Chinese investors

Labor union opposes Osram sale

  • Why it matters

    Why it matters

    IG Metall wields power over Osram’s main shareholder Siemens, and its opposition to the deal could make life hard for Osram’s management.

  • Facts

    Facts

    • Siemens holds a 17.5-percent stake in Osram.
    • Employee representatives at Osram clearly support the IG Metall position.
    • Osram’s share price has nearly doubled since its IPO in 2013.
  • Audio

    Audio

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osram-times-deutsches-museum
Osram in the dark about takeover. Source: Deutsches Museum

IG Metall, the influential metalworkers’ union, said it will oppose a complete takeover of the lighting specialist Osram by Chinese investors.

The labor union wields power over Osram’s one-time parent company Siemens, which still holds a 17.5 percent stake in Osram.

Jürgen Wechsler, chairman of the Bavarian branch of IG Metall, told Handelsblatt a deal with Chinese investors could have “possible negative consequences for employees.”

Mr. Wechsler said a potential takeover was about more than shareholder value. It would also have an impact on employees ad on the company itself.

The potential sale of Osram to Chinese investors has sparked a debate in Germany about the dangers of foreign ownership.

The Munich-based company is a technology leader in highly attractive markets. “Osram has an attractive technology portfolio and promising future strategic projects. A takeover carries significant risks of a loss of critical know-how and customers discontinuing important projects,” Mr. Wechsler said.

Mr. Wechsler said Siemens could certainly block the Osram deal by placing its stake on the open market, instead of selling to the Chinese investors.

It is unusual for a union to express its views on a subsidiary so clearly, but the potential sale of Osram to Chinese investors has sparked a debate in Germany about the dangers of foreign ownership, and the rights of employees is one of the questions that has been raised.

Company sources said the employee representatives at Osram, under the leadership of deputy supervisory board chairman Michael Knuth support IG Metall’s position. Labor representatives were even unwilling to rule out legal action in the event of a takeover. Mr. Knuth was unavailable for comment on Sunday.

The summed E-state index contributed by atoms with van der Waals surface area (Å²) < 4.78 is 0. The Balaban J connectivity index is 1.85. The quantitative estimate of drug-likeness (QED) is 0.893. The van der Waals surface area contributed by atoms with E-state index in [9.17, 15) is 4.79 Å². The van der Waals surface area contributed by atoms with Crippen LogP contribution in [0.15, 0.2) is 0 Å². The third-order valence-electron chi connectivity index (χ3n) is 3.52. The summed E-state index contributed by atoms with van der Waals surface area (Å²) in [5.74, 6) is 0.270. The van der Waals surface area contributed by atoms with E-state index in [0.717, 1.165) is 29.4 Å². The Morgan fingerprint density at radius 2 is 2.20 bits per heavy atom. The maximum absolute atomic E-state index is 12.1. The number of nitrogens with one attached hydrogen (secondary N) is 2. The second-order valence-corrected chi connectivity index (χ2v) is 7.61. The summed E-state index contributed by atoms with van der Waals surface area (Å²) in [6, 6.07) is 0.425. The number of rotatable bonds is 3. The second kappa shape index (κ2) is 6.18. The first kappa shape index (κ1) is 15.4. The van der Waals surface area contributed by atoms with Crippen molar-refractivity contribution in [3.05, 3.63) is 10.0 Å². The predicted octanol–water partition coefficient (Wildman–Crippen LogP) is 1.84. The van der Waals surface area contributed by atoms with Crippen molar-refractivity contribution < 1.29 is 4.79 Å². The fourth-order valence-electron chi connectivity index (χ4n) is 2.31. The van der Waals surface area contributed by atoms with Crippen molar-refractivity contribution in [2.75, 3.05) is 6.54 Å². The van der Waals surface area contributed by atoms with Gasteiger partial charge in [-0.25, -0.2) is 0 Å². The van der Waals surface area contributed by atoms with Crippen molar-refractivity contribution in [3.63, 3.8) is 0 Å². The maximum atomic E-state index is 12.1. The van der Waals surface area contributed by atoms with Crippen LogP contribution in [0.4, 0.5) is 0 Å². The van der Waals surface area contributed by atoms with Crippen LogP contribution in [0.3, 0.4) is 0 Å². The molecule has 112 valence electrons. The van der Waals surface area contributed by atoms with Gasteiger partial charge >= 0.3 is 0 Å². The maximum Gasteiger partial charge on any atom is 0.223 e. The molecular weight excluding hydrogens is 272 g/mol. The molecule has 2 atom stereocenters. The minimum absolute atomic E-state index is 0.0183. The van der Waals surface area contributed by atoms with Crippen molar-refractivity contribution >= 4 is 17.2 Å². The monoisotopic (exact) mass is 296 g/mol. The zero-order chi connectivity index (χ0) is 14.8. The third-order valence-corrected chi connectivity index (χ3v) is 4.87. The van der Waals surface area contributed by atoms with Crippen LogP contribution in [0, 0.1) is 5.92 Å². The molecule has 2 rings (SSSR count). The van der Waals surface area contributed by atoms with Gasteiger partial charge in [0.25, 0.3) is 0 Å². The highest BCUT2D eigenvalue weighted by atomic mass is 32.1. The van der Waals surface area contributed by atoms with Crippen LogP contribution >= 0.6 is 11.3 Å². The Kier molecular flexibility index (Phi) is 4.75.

Osram has had a tetchy relationship with Siemens in the past. Siemens chief executive Joe Kaeser has in the past openly questioned chief executive Olaf Berlien’s strategy. One of the main sticking points in the dispute was Siemens’ feeling that the company’s new strategy involving a major investment in Malaysia was too risky.

While reporting quarterly results last week, Mr. Kaeser said the two men had resolved their differences and noted Osram’s share price had doubled since its initial public offering in 2013, to the most recent price of about €48 ($52

Industry insiders suggest Mr. Kaeser’s warm words towards Osram are linked to IG Metall’s opposition to a takeover. Mr. Kaeser needs IG Metall for his most important project at the moment, the €30 billion IPO of the medical technology division.

 

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He needs to keep dialogue with Osram open, to make sure he can have a say in its final fate.

Mr. Berlien last week confirmed for the first time that there had been communication with prospective Chinese buyers.

Financial sources said the prospective Chinese buyers were on the verge of submitting a takeover bid a few weeks ago, but held back in light of the German government’s intervention over the potential takeover of machine parts Aixtron by another Chinese commpany.

Sources said the potential investors feared that showing their hand at a sensitive moment would hamper the Aixtron takeover and other current bids.

 

Axel Höpner is head of the Handelsblatt office in Munich, focusing on the state of Bavaria’s companies, including Allianz and Siemens. Robert Landgraf is Handelsblatt’s chief correspondent for the financial markets. To contact the authors: landgraf@handelsblatt.com and  hoepner@handelsblatt.com

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